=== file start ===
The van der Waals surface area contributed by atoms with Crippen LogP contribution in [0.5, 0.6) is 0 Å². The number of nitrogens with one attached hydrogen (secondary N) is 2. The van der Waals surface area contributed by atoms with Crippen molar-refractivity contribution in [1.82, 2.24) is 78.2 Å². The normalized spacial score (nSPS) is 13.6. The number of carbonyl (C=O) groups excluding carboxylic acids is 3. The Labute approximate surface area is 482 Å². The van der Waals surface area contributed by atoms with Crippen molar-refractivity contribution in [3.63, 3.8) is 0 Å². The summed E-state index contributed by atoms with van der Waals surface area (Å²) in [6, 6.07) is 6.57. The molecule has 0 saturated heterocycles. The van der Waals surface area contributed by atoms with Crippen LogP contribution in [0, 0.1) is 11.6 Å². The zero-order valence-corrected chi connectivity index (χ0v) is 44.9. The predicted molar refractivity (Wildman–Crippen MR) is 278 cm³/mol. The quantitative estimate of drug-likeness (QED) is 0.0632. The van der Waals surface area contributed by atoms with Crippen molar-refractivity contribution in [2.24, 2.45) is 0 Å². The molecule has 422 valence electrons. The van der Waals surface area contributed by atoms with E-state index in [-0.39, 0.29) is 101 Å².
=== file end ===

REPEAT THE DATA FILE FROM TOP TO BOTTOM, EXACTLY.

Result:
The van der Waals surface area contributed by atoms with Crippen LogP contribution in [0.5, 0.6) is 0 Å². The number of nitrogens with one attached hydrogen (secondary N) is 2. The van der Waals surface area contributed by atoms with Crippen molar-refractivity contribution in [1.82, 2.24) is 78.2 Å². The normalized spacial score (nSPS) is 13.6. The number of carbonyl (C=O) groups excluding carboxylic acids is 3. The Labute approximate surface area is 482 Å². The van der Waals surface area contributed by atoms with Crippen molar-refractivity contribution in [3.63, 3.8) is 0 Å². The summed E-state index contributed by atoms with van der Waals surface area (Å²) in [6, 6.07) is 6.57. The molecule has 0 saturated heterocycles. The van der Waals surface area contributed by atoms with Crippen LogP contribution in [0, 0.1) is 11.6 Å². The zero-order valence-corrected chi connectivity index (χ0v) is 44.9. The predicted molar refractivity (Wildman–Crippen MR) is 278 cm³/mol. The quantitative estimate of drug-likeness (QED) is 0.0632. The van der Waals surface area contributed by atoms with Crippen molar-refractivity contribution in [2.24, 2.45) is 0 Å². The molecule has 422 valence electrons. The van der Waals surface area contributed by atoms with E-state index in [-0.39, 0.29) is 101 Å².